5. With Your First Book, Knock Their Socks Off

Many people read a bad book then say, “Heck, I can write that well!” and then set out to try to do so—and they succeed, producing a bad book of their own. Set your sights high. For my own first novel, I wanted to do something that I’d never seen done well before: a book from the point of view of an intelligent computer (and I guess I pulled it off, because in his review of my book for The Magazine of Fantasy & Science Fiction, Orson Scott Card said I’d created “the deepest computer character in all of science fiction”). It’s important to have ambition: you should be aspiring to greatness, not mediocrity, and your best inspiration is the top works in the field. Because the truth is…

6. If You Want to Write It, You’ve Got to Read It

When I meet someone at a convention who tells me they’re trying to break into science-fiction writing, I ask a seemingly unrelated question: “Have you read anything by me?” It seems self-absorbed, perhaps, but it’s actually a useful little test. See, I’ve been lucky enough to win the field’s two top awards—the Hugo and the Nebula, both for best novel of the year. If you want to sell in this market, you need to know what the market considers to be the best work. When people say no, they haven’t read any Sawyer, I smile politely and walk away—because they can’t really be serious about breaking in. After all, if they were, they’d be reading not just the Hugo and Nebula winners, but also the nominees each year; doing so is a key part of knowing the marketplace. Which brings us to…

7. Your Best Market Guide is a Bookstore

Sure, there are lots of websites with writing advice (including my own at sfwriter.com), but to sell in this field, you have to know the market inside and out—and the best place to learn about that is in a bookstore. Trivia question: what do the writers Cory Doctorow (Tor), Nalo Hopkinson (Warner), Tanya Huff (DAW), Robert J. Sawyer (Tor), and Michelle West (DAW) all have in common? Answer: we all used to work at Toronto’s Bakka-Phoenix, the world’s oldest SF specialty bookstore, and Michelle still works there, even though she hardly needs the booksellers’ wages—because being in a bookstore keeps her finger on the pulse of what’s happening in the SF&F marketplace.

Forget about online market listings. Rather, you should spend hours looking at actual books, studying what sort of work each publisher puts out. A wannabe author should be able to name not just their five favorite contemporary SF&F authors (and if the best list you can come up with is Asimov, Clarke and Tolkien, you’re not reading enough new stuff), but also instantly be able to name who each of their publishers are—and understand why they were published by that house and not another.

There is a world of difference between a Baen military-SF novel by John Ringo, a Del Rey contemporary-SF thriller by Greg Bear, and a Tor literate fantasy by Gene Wolfe. If you send your manuscript to the wrong editor, you’re wasting not just the editor’s time, but your own—and with editors taking a year or more to respond to an unsolicited submission, it behooves you to do your homework. Because…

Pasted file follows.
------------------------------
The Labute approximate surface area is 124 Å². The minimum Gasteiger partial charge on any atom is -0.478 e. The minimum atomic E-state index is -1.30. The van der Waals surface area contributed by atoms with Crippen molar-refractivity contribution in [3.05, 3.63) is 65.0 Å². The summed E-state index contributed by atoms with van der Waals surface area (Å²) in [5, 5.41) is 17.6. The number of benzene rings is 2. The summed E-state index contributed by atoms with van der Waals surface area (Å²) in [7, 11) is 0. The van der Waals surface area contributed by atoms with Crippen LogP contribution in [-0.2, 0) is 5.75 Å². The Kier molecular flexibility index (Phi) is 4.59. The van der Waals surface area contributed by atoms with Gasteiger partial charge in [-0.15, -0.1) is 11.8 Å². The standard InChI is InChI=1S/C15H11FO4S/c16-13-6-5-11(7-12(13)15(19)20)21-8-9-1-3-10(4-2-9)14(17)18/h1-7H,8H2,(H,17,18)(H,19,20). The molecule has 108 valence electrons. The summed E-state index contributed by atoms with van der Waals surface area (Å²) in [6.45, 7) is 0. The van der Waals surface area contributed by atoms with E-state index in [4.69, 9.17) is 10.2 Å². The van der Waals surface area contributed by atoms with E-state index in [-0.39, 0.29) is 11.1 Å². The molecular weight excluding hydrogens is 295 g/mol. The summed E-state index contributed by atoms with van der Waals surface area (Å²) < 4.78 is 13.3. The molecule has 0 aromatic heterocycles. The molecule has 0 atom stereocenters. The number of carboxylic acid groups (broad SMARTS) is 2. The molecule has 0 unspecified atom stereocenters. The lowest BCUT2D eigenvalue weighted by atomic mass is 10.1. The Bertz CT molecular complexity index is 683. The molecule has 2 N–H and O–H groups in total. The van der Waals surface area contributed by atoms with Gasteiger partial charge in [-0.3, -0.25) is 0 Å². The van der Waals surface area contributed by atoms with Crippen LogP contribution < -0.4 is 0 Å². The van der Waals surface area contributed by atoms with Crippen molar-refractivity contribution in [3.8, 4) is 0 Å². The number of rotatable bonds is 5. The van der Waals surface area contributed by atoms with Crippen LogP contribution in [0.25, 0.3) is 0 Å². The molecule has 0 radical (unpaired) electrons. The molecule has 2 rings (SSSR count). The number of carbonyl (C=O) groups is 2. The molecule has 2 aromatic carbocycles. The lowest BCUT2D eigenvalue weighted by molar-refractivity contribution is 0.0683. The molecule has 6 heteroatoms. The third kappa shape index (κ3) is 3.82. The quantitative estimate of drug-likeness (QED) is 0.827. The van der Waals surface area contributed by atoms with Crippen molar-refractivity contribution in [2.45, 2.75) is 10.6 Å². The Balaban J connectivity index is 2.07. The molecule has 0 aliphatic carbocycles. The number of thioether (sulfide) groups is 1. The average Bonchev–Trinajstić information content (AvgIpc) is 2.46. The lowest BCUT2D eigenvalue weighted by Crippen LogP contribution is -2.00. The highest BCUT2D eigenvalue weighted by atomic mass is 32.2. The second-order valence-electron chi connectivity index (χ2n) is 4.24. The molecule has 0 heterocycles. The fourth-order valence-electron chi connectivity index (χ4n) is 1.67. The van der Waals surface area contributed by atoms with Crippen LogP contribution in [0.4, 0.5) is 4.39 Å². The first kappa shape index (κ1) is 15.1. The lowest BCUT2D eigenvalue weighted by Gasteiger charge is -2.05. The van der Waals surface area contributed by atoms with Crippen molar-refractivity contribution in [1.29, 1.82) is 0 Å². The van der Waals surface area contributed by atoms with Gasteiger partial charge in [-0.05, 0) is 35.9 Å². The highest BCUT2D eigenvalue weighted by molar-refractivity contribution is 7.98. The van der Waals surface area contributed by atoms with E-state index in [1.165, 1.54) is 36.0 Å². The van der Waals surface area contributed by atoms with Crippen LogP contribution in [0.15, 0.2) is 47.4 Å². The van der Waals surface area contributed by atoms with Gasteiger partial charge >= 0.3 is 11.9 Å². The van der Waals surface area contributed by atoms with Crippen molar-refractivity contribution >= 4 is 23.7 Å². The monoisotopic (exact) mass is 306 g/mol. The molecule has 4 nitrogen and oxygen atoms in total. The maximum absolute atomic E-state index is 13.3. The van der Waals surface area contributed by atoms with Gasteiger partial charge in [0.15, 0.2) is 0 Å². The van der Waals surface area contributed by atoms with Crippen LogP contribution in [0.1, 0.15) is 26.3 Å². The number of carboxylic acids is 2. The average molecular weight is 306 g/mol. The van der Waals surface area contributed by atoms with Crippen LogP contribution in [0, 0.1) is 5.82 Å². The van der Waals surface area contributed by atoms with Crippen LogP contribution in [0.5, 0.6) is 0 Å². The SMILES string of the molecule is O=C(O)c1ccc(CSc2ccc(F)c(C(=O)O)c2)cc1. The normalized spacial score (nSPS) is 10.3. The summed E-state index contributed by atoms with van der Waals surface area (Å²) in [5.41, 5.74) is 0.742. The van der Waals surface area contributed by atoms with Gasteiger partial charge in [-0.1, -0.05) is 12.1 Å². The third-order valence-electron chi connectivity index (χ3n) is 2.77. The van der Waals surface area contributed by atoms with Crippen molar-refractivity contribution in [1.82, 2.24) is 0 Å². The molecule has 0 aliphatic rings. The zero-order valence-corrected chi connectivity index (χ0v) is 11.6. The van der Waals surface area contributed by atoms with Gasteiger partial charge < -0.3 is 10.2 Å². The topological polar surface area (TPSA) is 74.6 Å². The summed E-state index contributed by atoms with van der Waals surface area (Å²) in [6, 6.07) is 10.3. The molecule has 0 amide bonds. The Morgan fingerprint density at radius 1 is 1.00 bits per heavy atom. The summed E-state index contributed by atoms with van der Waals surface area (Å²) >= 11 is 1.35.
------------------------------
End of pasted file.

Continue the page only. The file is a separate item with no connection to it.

8. Ultimately, It’s All Up to You

Editors do care, and agents can help. But, in the end, it’s only you who really has a large, vested interest in whether or not you succeed. Some established authors think it’s their job to discourage newcomers, because the faint-of-heart might not do well in a rough, competitive marketplace.

Ultimately, I think that’s short-sighted. Yes, the marketplace is harsh and uncaring, but what a loss it would be to our culture if the only books published were by hardened, thick-skinned, tough-as-nails types. There’s a place on bookstore shelves for the shy and the delicate, too.

So, take what advice encourages you, smile politely and ignore advice that discourages you, and, most of all, don’t give up. More than talent, more than luck, more than anything else, this is a game of perseverance—and the only sure way to lose is not to play.


Robert J. Sawyer, called “the dean of Canadian science fiction” by The Ottawa Citizen, has won all three of the science fiction field’s top honors for best novel of the year, the Hugo, the Nebula and the John W. Campbell Memorial Award, as well as eleven Canadian Science Fiction and Fantasy Awards (Auroras).

The ABC TV series Flash Forward was based on his novel of the same name. Maclean’s: Canada’s Weekly Newsmagazine says, “By any reckoning, Sawyer is among the most successful Canadian authors ever.” Sawyer’s novels are top-ten mainstream bestsellers in Canada. His twenty-three novels include FrameshiftFactoring HumanityCalculating GodWake and the Neanderthal Parallax trilogy: HominidsHumansHybrids.

Rob first entered the Writers of the Future Contest in 1984, and he became a judge for the Contest twenty years later. He lives in Toronto.